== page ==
Well, we weren’t too far off in our estimation of Doug Palmer’s speech regarding the governor’s proposed elimination of all aid to the city of Trenton. (Surprisingly, there were no shout outs to departing Acting Business Administrator Dennis Gonzalez and no blame laid at the feet of the opponents to the Trenton Water Works split and sale).
In a rather tired and repetitive speech before a packed city council chamber, Palmer pointed the finger squarely at the Capitol and the state’s alleged refusal to pay a fair share. He railed against the states refusal to allow development on the surface parking lots that surround some of the state buildings downtown.
In short, last night was an attempt at a Tent Revival-type meeting aimed at firing up the public’s passionate indignation at the Governor putting his foot down and refusing to fund the city’s spendthrift ways.
By and large, the attempt failed.
Palmer was unable to stir much emotion from the assembled crowd as he read through his prepared remarks.
We’ve heard it all before and I think all but the most die-hard Palmer supporters are tired of the twisted logic and half-truths.
Let’s remember that the parking lots around the Hughes Justice Complex are actually owned by the Trenton Parking Authority (TPA). The state has a 40 year lease with the TPA for those spots that brought nearly $1.3 million in revenue last year.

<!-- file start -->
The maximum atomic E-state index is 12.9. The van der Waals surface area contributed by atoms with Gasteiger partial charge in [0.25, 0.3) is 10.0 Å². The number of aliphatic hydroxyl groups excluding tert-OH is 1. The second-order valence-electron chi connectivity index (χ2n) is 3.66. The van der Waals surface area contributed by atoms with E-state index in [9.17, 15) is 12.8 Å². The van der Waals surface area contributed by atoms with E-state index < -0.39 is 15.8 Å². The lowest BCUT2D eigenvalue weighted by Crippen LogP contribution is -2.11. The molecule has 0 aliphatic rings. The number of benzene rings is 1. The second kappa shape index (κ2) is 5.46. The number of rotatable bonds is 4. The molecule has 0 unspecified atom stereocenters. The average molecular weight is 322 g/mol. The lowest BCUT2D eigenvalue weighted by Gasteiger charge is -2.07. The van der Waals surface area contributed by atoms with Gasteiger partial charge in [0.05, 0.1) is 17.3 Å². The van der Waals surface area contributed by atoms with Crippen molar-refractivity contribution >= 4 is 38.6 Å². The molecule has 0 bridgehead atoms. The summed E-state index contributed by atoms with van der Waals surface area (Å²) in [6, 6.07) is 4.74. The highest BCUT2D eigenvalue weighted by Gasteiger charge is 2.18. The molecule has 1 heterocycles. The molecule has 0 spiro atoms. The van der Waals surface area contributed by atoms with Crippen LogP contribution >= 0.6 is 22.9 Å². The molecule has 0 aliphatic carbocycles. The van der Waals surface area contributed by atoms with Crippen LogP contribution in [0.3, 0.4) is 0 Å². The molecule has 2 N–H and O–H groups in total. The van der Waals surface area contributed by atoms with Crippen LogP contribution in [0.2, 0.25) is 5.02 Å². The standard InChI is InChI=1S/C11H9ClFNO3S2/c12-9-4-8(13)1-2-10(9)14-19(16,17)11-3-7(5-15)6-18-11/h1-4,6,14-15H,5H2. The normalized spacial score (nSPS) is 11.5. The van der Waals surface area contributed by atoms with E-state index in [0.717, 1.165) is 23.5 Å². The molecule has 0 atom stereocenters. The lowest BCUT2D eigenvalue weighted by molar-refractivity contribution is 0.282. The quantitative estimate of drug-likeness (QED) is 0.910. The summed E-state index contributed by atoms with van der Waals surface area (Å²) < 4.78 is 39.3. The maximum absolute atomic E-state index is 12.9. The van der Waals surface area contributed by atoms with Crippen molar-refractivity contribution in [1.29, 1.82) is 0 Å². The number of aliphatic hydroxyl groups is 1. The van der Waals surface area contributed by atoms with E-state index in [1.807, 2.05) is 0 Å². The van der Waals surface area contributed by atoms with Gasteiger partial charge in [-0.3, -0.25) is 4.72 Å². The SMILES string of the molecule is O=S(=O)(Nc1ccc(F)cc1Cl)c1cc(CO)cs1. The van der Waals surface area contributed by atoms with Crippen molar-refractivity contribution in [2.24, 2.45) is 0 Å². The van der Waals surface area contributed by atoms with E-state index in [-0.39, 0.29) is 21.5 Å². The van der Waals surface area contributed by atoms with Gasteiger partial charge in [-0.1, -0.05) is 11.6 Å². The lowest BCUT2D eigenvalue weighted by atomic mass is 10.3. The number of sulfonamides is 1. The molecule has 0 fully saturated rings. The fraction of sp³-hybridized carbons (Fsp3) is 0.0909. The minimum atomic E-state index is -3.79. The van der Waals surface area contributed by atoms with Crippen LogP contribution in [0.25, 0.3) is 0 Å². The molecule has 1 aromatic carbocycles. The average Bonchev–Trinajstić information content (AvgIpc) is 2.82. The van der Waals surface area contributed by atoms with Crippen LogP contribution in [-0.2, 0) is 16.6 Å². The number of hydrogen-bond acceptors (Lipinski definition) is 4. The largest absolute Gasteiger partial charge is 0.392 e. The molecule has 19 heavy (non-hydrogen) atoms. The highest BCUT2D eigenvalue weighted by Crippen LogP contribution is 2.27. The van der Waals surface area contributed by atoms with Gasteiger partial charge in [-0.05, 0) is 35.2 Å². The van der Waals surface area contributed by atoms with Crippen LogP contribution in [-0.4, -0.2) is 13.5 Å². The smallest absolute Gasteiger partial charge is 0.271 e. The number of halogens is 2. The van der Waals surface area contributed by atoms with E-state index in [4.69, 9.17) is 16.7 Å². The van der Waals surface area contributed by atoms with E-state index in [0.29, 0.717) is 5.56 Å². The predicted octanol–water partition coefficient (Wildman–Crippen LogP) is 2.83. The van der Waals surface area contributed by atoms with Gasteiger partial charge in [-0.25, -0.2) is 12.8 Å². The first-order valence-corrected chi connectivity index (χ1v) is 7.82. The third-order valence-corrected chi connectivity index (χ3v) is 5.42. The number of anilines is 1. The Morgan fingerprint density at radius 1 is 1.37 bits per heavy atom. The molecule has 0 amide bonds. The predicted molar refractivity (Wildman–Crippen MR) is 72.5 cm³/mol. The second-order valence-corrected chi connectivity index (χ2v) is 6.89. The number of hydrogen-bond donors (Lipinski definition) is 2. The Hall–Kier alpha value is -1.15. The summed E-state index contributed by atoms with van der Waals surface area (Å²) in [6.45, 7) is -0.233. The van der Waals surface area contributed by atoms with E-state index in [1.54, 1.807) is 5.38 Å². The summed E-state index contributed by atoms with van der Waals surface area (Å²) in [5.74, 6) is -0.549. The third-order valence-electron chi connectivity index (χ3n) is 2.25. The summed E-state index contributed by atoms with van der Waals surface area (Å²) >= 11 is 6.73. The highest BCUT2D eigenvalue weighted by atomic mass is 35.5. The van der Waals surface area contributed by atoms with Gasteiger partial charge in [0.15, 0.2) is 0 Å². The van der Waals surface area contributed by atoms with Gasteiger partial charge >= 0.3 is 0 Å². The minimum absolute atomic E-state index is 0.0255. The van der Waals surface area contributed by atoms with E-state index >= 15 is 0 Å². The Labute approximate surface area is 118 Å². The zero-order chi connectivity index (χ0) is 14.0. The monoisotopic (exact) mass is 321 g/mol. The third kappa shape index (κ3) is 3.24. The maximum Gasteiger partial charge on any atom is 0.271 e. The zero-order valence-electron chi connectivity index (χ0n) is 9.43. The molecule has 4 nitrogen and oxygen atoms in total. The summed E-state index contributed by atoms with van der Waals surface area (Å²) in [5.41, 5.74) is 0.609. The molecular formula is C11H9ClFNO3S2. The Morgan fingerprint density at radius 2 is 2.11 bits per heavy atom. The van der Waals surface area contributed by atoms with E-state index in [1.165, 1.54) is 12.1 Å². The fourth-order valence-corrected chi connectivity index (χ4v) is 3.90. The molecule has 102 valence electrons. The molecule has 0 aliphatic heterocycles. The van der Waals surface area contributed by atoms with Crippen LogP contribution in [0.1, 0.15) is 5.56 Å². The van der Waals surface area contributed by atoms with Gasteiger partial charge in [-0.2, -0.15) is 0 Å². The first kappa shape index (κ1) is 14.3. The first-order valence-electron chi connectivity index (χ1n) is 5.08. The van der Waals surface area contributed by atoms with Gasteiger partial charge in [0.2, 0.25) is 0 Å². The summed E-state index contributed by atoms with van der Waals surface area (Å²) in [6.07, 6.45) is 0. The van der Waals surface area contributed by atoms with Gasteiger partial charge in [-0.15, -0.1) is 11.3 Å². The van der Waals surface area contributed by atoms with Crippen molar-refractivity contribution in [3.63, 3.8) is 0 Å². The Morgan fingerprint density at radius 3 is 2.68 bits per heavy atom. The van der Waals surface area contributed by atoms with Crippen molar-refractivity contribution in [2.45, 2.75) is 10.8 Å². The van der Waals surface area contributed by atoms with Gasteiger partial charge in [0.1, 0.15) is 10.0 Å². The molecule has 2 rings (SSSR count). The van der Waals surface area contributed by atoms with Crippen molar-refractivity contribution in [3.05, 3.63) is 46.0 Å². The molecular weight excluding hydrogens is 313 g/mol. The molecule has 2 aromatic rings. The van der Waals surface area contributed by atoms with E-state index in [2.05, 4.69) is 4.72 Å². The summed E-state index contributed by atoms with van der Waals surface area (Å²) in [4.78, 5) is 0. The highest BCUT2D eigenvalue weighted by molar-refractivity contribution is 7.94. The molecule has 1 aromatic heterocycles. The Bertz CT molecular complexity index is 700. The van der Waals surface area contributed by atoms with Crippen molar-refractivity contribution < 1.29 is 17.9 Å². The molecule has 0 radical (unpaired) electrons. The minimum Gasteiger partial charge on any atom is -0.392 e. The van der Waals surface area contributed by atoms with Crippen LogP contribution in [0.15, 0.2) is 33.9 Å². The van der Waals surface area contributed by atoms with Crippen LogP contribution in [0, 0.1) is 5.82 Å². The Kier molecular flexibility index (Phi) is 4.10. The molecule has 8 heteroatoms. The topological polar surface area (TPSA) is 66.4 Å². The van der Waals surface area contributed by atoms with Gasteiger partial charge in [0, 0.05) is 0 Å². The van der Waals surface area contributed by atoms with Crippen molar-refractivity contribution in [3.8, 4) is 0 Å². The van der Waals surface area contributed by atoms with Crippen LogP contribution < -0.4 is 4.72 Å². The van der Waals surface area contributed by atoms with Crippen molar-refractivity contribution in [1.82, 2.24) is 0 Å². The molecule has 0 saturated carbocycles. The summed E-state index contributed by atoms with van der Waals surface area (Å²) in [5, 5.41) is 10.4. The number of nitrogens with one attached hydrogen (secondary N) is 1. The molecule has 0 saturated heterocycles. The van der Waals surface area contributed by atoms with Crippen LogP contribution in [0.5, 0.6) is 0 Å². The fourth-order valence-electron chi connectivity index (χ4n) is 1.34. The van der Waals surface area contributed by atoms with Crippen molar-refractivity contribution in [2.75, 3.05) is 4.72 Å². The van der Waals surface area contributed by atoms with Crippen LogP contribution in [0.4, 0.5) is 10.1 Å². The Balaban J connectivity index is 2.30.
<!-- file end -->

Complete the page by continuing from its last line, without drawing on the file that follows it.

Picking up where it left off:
And then there is Palmer’s estimate that the state would owe $155 million in taxes if they paid the same assessment as other property owners.
Dan Dodson, who has formed a citizen’s group to look at AND FIX the city’s budget has come up with the following counter argument:
Mayor Palmer claims that the State should be paying us $155M if they were taxed at our rate (~let’s say 3% effective). That would equate to a valuation of state property of roughly $4.5B.
However, DCA estimates all public property in Trenton which includes State, City and Federal buildings (but doesn’t include schools and the arenas) at $1.4B. Based on this number and some analysis by Trenton Downtown Associationi and my own guesstimate, I’d say the State valuation is more like $1.2B. With that valuation in mind, the State would owe more like $36M/year in PILOT.
Trenton’s actual ratable value is $2.1B (the number our property taxes are based on).
A disagreement about this basic fact would lead to two radically different positions:
- If the Mayor is right, then the State is a deadbeat like he said.
- If my calculations are right, then we’ve been receiving aid for a long time because the State currently funds us to the tune of $340M ($250M for schools and $90 for municipal aid).
Let’s hope that the Fix Trenton’s Budget group can provide some clearheaded thinking that can be brought to the table during negotiations with the state.